Despite almost 40 years of unbroken conflict, Afghanistan has witnessed remarkable improvements since the year 2000.
Healthcare provision has managed to expand and improve, even in the face of violence, leading to a rise in life expectancy for all groups and sharp falls in maternal and child mortality.
Economic growth has led to a five-fold increase in GDP, accompanied by new business and working opportunities for millions of Afghans and a transformation in industries ranging from telecommunications and media to travel and logistics.
School enrolment rates for girls and boys together have seen similar rises over the same period, while for girls alone they have jumped from around zero in the year 2000 to more than 40% today.
It cannot be denied that the situation for women, in general, remains one of the most unequal and dangerous in the world. But in many areas of life—including healthcare, education, economic empowerment, access to justice and political representation—opportunities have opened up that would have been unthinkable before the turn of the century.
Despite huge gains in education and economic empowerment, only 19% of girls under 15 are literate and only 19% of women are employed, mostly in low paid and insecure jobs. Even when employed in higher-skilled positions, women face routine discrimination and exclusion from decision making and promotions.
Below is a story of an Afghan woman starting her own businesses.
“Making money with the work of our hands is difficult, but, we women have made it possible. We produce handmade jackets, curtains, pillow covers, traditional clothes, and furniture covers,” says Hadya.
Hadya Shahrani, a trained midwife from Badakshan province, is one of the many women who have benefitted from the activities of the LITACA Project. Since 2014, she has been managing a large number of local women who produce handicrafts and process dried fruits.
LITACA (Livelihood Improvement In Tajik-Afghan Cross-border Areas) is a Japanese-funded UNDP project which creates jobs and livelihoods for people in bordering communities of Afghanistan and Tajikistan. It helps lift people out of poverty, by giving them the skills and access to run businesses themselves.
The project, now in its second phase, LITACA II, is implemented by the Ministry of Rural Rehabilitation and Development (MRRD) in Afghanistan. The project aims to improve infrastructure and public services, open up employment opportunities, and promote cross-border trade.
Hadya started her business four years ago with AFN 20,000 (around USD 270). At first, she found it hard to make a profit, but she didn’t give up. “I was disappointed with the results at the beginning, but I forced myself to continue,” she says. “Now my monthly income has gone from zero to around AFN 200,000 [USD 2.5K].”
In Afghanistan, the number of male entrepreneurs far outweighs the number of female entrepreneurs. Hadya is therefore a rarity and has created jobs for around 250 women. Most of Hadya’s employees are householder widows, who work from their homes. Hadya collects their products and sells them in specific shops in Faizabad city, the centre of Badakhshan.
“These women earn up to 10,000 Afghanis [around USD 130] per month,” says Hadya, “which is a big boost to their incomes.”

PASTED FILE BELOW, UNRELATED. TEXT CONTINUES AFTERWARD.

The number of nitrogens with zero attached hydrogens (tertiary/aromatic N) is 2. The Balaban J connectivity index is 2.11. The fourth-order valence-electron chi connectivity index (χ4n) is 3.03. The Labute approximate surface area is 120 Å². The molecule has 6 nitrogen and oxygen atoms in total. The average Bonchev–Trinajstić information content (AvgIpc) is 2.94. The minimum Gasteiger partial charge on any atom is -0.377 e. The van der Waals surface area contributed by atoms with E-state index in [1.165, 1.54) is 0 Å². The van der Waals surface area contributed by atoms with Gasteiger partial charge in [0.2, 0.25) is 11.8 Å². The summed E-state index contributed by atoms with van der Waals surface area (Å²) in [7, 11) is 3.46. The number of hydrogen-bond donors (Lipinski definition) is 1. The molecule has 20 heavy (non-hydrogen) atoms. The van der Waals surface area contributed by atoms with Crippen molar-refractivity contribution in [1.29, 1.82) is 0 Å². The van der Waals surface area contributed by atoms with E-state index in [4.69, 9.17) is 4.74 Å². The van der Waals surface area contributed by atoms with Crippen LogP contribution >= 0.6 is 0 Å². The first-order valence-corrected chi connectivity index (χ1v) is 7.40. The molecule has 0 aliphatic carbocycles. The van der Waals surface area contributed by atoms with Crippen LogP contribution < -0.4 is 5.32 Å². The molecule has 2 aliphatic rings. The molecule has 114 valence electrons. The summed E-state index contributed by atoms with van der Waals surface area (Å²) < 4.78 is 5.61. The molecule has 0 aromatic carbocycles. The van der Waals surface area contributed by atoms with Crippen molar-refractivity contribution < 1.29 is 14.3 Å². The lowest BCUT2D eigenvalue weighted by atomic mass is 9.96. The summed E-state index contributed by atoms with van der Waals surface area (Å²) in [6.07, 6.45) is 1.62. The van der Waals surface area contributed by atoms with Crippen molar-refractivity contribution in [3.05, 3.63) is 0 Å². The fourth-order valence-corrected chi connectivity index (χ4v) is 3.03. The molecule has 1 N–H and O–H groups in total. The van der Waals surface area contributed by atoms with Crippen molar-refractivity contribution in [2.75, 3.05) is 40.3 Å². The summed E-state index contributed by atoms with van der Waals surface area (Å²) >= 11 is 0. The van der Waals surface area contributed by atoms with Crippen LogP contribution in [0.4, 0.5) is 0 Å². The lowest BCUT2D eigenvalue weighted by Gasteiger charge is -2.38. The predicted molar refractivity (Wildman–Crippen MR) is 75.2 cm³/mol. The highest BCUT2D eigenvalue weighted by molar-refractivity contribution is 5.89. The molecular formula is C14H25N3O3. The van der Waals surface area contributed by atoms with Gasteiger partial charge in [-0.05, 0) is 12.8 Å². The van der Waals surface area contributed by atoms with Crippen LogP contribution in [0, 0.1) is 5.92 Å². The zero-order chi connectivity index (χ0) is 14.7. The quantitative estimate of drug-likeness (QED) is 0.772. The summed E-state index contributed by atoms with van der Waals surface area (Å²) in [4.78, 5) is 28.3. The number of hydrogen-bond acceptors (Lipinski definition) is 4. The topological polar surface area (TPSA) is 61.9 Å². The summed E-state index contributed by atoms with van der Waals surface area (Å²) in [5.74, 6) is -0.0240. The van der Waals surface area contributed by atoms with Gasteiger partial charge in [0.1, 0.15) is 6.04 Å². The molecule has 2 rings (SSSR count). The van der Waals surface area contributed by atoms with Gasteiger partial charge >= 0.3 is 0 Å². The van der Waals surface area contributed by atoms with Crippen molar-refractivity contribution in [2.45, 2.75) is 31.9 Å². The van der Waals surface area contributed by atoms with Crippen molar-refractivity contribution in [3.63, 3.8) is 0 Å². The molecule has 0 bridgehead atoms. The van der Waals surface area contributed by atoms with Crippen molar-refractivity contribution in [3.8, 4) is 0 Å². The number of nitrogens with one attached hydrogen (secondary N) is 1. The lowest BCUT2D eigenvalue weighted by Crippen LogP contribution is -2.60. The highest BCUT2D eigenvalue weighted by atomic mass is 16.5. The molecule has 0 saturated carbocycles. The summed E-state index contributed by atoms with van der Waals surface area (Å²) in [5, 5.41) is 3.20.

Hadya explains how the LITACA project helped her to start and grow her business. “LITACA organized an exhibition in Tajikistan and introduced our products there,” she says. “I have also been trained by LITACA in business and marketing management, which has helped a lot.”
Online marketing is a relative novelty in most parts of Afghanistan, but Hadya with her team run social media campaigns to attract customers. She has even attracted interest from high ranking government officials.
“My recent project was making covers for the governor’s house furniture,” she says. “Covering furniture with locally weaved cloth is a prestigious choice for people.”
As Hadya’s business grows, she will provide more work for people in her area, particularly those, such as women and people with disabilities, who are traditionally excluded from the workplace. If LITACA continues to produce successes like these, it can be scaled up and applied in other parts of Afghanistan, increasing incomes and economic resilience.
As a trained midwife, Hadya is used to bringing new life into the world. Surprisingly, she now finds that she has brought life into her community through thriving businesses.
Roshan Safi was born in 1979 in Logar province of Afghanistan to an educated family. The 1979 Saur Revolution and its subsequent incidents forced his family to migrate like millions of other Afghans. He successfully completed elementary and high school education in Lycee Istiqlal (Fraco-Afghan High School) in Peshawar in 2000. Subsequently, in 2007 he received a B.A in Economics and Social Administration from Ryerson University in Toronto, Canada. In 2011 he received a Master’s degree in Business Administration, specialising in Project management and Analysis, University of Ryerson Toronto, Canada 2011. He started working as a Project Manager with the Customize Training Wheel (CTW) in Canada until 2013. Subsequently, in 2014, he returned to his home country, Afghanistan and worked as a program specialist and development advisor with the National Area-based Development Program with the Ministry of Rural Rehabilitation and Development (MRRD). Since 2015 he is serving as Project Director for the Livelihood Improvement in Tajik –Afghan Cross Border Areas (LITACA) at the Ministry of Rural Rehabilitation and Development (MRRD).
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